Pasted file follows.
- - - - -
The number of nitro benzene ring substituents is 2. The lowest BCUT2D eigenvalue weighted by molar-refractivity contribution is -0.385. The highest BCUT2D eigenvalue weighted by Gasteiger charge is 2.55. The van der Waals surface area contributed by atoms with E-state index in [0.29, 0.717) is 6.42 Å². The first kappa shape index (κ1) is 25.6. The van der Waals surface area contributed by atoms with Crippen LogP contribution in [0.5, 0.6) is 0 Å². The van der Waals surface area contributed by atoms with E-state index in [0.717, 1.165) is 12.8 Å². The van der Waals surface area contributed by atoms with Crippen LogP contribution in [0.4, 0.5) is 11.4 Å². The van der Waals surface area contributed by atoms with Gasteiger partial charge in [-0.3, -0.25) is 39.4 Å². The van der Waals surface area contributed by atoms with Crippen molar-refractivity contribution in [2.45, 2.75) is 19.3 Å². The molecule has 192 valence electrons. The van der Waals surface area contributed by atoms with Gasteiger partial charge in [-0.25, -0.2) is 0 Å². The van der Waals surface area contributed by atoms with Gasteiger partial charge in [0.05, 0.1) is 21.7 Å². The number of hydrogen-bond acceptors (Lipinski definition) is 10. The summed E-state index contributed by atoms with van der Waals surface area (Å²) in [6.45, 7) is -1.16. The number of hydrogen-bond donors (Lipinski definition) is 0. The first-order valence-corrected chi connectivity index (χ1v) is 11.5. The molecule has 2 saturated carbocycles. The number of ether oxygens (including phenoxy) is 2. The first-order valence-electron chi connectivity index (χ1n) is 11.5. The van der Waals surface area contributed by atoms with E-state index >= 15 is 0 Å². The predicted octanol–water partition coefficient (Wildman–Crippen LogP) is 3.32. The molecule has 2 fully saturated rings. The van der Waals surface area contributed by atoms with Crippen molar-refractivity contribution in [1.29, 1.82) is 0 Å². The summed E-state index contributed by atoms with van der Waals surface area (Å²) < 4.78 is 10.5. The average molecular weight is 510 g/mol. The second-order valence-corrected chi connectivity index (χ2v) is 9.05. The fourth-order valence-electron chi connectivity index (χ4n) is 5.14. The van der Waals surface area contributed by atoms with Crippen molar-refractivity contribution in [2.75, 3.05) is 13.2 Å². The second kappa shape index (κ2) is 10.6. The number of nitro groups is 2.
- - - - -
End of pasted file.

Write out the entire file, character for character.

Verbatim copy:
The number of nitro benzene ring substituents is 2. The lowest BCUT2D eigenvalue weighted by molar-refractivity contribution is -0.385. The highest BCUT2D eigenvalue weighted by Gasteiger charge is 2.55. The van der Waals surface area contributed by atoms with E-state index in [0.29, 0.717) is 6.42 Å². The first kappa shape index (κ1) is 25.6. The van der Waals surface area contributed by atoms with Crippen LogP contribution in [0.5, 0.6) is 0 Å². The van der Waals surface area contributed by atoms with E-state index in [0.717, 1.165) is 12.8 Å². The van der Waals surface area contributed by atoms with Crippen LogP contribution in [0.4, 0.5) is 11.4 Å². The van der Waals surface area contributed by atoms with Gasteiger partial charge in [-0.3, -0.25) is 39.4 Å². The van der Waals surface area contributed by atoms with Crippen molar-refractivity contribution in [2.45, 2.75) is 19.3 Å². The molecule has 192 valence electrons. The van der Waals surface area contributed by atoms with Gasteiger partial charge in [-0.25, -0.2) is 0 Å². The van der Waals surface area contributed by atoms with Gasteiger partial charge in [0.05, 0.1) is 21.7 Å². The number of hydrogen-bond acceptors (Lipinski definition) is 10. The summed E-state index contributed by atoms with van der Waals surface area (Å²) in [6.45, 7) is -1.16. The number of hydrogen-bond donors (Lipinski definition) is 0. The first-order valence-corrected chi connectivity index (χ1v) is 11.5. The molecule has 2 saturated carbocycles. The number of ether oxygens (including phenoxy) is 2. The first-order valence-electron chi connectivity index (χ1n) is 11.5. The van der Waals surface area contributed by atoms with E-state index >= 15 is 0 Å². The predicted octanol–water partition coefficient (Wildman–Crippen LogP) is 3.32. The molecule has 2 fully saturated rings. The van der Waals surface area contributed by atoms with Crippen molar-refractivity contribution in [1.29, 1.82) is 0 Å². The summed E-state index contributed by atoms with van der Waals surface area (Å²) < 4.78 is 10.5. The average molecular weight is 510 g/mol. The second-order valence-corrected chi connectivity index (χ2v) is 9.05. The fourth-order valence-electron chi connectivity index (χ4n) is 5.14. The van der Waals surface area contributed by atoms with Crippen molar-refractivity contribution in [2.75, 3.05) is 13.2 Å². The second kappa shape index (κ2) is 10.6. The number of nitro groups is 2.